NOTE [Found on Internet]: The American Version under went a recall to replace the heat shield as well as the Lambda Sensor as the sensor was overheating and causing it to breakdown internally. The fact you have replaced the sensor kind of eliminates this though.

What year is this vehicle, what engine is it, have you spoken to a Nissan Master Tech, usually they are quite good over the phone, could be simply a ECU recalibration or something like that but if its fairly common he may give you an idea and of course you can then do the work yourself.

I cant remember the key differences between the K11 and K12 other than facelift/model upgrade.

Hopefully someone else on here may deal with these day in day out so can pin point it a bit better for you as its been a while since ive come accross one of these.

Kind Regards

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Re: K12 Nissan Micra P0132

Postby arjen » Tue Mar 19, 2013 10:50 pm

If you remove only this particular wire from the ecu connector than you know for sure that the problem is not in te wiring or the connector.
Unfortunately I don't know if the 2.49 volts coming out of the ecu is normal on this car.
Most times the lambda wiring has an 'open voltage' of 0.45 mv. You can test if your voltage is an open or hard voltage by connecting a Led light. The open voltage must dissapear when you connect a Led. When it doesn't, the ecu is probably faulty.
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Re: K12 Nissan Micra P0132

Postby hexibot43 » Wed Mar 20, 2013 8:46 am


I saw this and thought it might help you out. Looks like there was good information on what to expect from sensors output line.

ok people,hgk have rung me : good service (Y), and nattered, no visual faults so sent bact to germany for burner rig testing : NO FAULTS, so next is to contact supplier to claim units back.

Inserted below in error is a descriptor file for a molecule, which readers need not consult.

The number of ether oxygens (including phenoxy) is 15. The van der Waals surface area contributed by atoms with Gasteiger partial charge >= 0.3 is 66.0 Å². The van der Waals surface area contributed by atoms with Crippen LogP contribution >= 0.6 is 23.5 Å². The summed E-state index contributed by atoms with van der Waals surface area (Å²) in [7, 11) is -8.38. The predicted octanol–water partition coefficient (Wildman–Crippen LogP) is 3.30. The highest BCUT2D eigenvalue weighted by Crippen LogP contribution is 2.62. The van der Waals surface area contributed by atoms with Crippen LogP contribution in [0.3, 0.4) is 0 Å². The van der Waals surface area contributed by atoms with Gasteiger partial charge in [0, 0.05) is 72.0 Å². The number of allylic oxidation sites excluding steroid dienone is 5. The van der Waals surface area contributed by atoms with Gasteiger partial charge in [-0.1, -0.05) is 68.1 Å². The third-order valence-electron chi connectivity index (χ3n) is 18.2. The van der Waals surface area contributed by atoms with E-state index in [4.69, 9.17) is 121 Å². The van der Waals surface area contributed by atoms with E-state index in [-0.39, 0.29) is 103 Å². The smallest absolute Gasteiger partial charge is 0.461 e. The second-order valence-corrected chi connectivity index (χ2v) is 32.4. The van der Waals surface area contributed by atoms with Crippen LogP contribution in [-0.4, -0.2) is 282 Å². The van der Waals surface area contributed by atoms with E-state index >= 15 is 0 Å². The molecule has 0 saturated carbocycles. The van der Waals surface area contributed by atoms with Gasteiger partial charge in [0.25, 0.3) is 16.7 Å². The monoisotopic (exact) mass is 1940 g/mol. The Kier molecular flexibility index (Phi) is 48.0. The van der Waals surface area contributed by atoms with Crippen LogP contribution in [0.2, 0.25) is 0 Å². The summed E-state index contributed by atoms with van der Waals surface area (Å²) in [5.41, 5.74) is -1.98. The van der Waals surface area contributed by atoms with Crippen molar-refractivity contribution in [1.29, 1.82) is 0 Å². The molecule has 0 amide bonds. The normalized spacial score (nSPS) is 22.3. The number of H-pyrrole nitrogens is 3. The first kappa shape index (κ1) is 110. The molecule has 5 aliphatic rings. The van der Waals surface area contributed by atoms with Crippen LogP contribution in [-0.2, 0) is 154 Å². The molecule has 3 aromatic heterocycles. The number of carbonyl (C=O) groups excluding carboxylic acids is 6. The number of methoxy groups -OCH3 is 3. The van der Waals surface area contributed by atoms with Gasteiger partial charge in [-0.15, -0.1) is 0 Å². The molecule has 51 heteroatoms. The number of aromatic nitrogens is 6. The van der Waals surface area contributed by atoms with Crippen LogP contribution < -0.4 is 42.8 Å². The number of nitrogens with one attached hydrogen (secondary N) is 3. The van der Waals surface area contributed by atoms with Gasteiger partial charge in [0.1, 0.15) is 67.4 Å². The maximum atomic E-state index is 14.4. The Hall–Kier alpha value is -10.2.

A piece of advise discovered in a trade magazine write up discovered by NGK: you have to replace front & rear sensors in the system, also sometimes the rear sensor can fail which nocks the front out, so by replacing sensor 2 sensor 1 now works correctly, so looks like a good idea to actually replace both sensors at the same time, which falls into a conversation i have had in the past with a nissan techy, they replace both sensors at the same time.

Just thought i would relay the info on, so just waiting on my unneeded 2x ngk original spec number sensors to be located and returned to me,added to my other unneeded items.

Cheers baz

Here's the Url of the forum


Now that is interesting. Food for thought....
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Re: K12 Nissan Micra P0132

Postby Tom Parker » Fri Mar 22, 2013 7:26 pm

Thank you all very much for your replies. Really nice to see everyone being so helpful.

It seems very much like it was the downstream sensor knocking the upstream one out. We sent the vehicle off to Nissan just to make sure we weren't just being thick, and they have fitted a genuine sensor and the fault has not returned. I know they share some of the same wiring (as per the wiring diagrams) however I wasn't really sure what would cause it.

Certainly opened my eyes up to further possiblities of O2 sensor faults. Getting my diagnostic path correct for diagnosing these faults is a skill im am yet to possess, I'm hoping to time will help! It's always a tough one for me knowing whether the Lambda is reading correctly (i.e. intake faults, fueling etc) or the lambda is genuinely faulty.

Thank you all very much for your assistance and guidance!

Tom Parker